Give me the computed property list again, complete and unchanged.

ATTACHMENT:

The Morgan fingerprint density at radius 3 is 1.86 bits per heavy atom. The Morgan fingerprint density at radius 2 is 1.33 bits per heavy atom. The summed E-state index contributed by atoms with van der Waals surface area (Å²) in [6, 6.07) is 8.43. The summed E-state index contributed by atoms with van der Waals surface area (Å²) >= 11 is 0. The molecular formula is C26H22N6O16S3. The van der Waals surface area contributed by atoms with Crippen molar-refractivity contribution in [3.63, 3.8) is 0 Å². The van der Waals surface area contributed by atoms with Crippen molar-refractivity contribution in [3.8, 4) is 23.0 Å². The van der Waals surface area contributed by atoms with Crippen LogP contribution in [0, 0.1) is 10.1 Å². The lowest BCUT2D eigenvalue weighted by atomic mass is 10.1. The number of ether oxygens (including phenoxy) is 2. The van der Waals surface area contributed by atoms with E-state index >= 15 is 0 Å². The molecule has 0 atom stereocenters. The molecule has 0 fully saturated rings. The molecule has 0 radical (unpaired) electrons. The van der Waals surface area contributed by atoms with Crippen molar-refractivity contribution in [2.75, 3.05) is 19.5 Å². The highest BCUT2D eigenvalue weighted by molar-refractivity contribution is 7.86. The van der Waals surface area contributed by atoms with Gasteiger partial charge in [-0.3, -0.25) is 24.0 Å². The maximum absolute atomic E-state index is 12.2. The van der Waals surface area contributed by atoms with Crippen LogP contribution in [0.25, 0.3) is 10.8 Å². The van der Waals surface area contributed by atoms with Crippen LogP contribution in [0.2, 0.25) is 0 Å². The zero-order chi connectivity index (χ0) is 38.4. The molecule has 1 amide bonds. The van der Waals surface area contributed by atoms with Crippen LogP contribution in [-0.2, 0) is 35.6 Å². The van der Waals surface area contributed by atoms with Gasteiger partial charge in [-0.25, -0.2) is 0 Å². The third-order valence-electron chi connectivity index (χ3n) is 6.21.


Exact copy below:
The Morgan fingerprint density at radius 3 is 1.86 bits per heavy atom. The Morgan fingerprint density at radius 2 is 1.33 bits per heavy atom. The summed E-state index contributed by atoms with van der Waals surface area (Å²) in [6, 6.07) is 8.43. The summed E-state index contributed by atoms with van der Waals surface area (Å²) >= 11 is 0. The molecular formula is C26H22N6O16S3. The van der Waals surface area contributed by atoms with Crippen molar-refractivity contribution in [3.63, 3.8) is 0 Å². The van der Waals surface area contributed by atoms with Crippen molar-refractivity contribution in [3.8, 4) is 23.0 Å². The van der Waals surface area contributed by atoms with Crippen LogP contribution in [0, 0.1) is 10.1 Å². The lowest BCUT2D eigenvalue weighted by atomic mass is 10.1. The number of ether oxygens (including phenoxy) is 2. The van der Waals surface area contributed by atoms with E-state index >= 15 is 0 Å². The molecule has 0 atom stereocenters. The molecule has 0 fully saturated rings. The molecule has 0 radical (unpaired) electrons. The van der Waals surface area contributed by atoms with Crippen molar-refractivity contribution in [2.75, 3.05) is 19.5 Å². The highest BCUT2D eigenvalue weighted by molar-refractivity contribution is 7.86. The van der Waals surface area contributed by atoms with Gasteiger partial charge in [-0.3, -0.25) is 24.0 Å². The maximum absolute atomic E-state index is 12.2. The van der Waals surface area contributed by atoms with Crippen LogP contribution in [0.25, 0.3) is 10.8 Å². The van der Waals surface area contributed by atoms with Crippen LogP contribution in [0.2, 0.25) is 0 Å². The zero-order chi connectivity index (χ0) is 38.4. The molecule has 1 amide bonds. The van der Waals surface area contributed by atoms with Crippen LogP contribution in [-0.2, 0) is 35.6 Å². The van der Waals surface area contributed by atoms with Gasteiger partial charge in [-0.25, -0.2) is 0 Å². The third-order valence-electron chi connectivity index (χ3n) is 6.21.